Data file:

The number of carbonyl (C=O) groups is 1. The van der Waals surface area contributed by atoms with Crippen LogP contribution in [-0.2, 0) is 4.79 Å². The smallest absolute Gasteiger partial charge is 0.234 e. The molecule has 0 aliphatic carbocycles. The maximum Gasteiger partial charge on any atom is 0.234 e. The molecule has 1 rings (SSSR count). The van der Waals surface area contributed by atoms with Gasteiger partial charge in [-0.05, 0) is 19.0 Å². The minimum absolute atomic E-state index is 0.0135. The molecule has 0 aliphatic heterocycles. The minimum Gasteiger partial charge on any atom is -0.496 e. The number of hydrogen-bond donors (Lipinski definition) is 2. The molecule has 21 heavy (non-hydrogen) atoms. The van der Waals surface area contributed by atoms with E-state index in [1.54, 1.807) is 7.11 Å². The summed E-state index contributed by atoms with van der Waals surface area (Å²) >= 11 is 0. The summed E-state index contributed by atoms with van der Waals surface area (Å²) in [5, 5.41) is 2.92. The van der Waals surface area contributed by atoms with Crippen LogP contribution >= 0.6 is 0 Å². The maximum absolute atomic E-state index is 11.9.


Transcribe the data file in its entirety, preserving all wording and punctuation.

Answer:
The number of carbonyl (C=O) groups is 1. The van der Waals surface area contributed by atoms with Crippen LogP contribution in [-0.2, 0) is 4.79 Å². The smallest absolute Gasteiger partial charge is 0.234 e. The molecule has 0 aliphatic carbocycles. The maximum Gasteiger partial charge on any atom is 0.234 e. The molecule has 1 rings (SSSR count). The van der Waals surface area contributed by atoms with Gasteiger partial charge in [-0.05, 0) is 19.0 Å². The minimum absolute atomic E-state index is 0.0135. The molecule has 0 aliphatic heterocycles. The minimum Gasteiger partial charge on any atom is -0.496 e. The number of hydrogen-bond donors (Lipinski definition) is 2. The molecule has 21 heavy (non-hydrogen) atoms. The van der Waals surface area contributed by atoms with E-state index in [1.54, 1.807) is 7.11 Å². The summed E-state index contributed by atoms with van der Waals surface area (Å²) >= 11 is 0. The summed E-state index contributed by atoms with van der Waals surface area (Å²) in [5, 5.41) is 2.92. The van der Waals surface area contributed by atoms with Crippen LogP contribution >= 0.6 is 0 Å². The maximum absolute atomic E-state index is 11.9.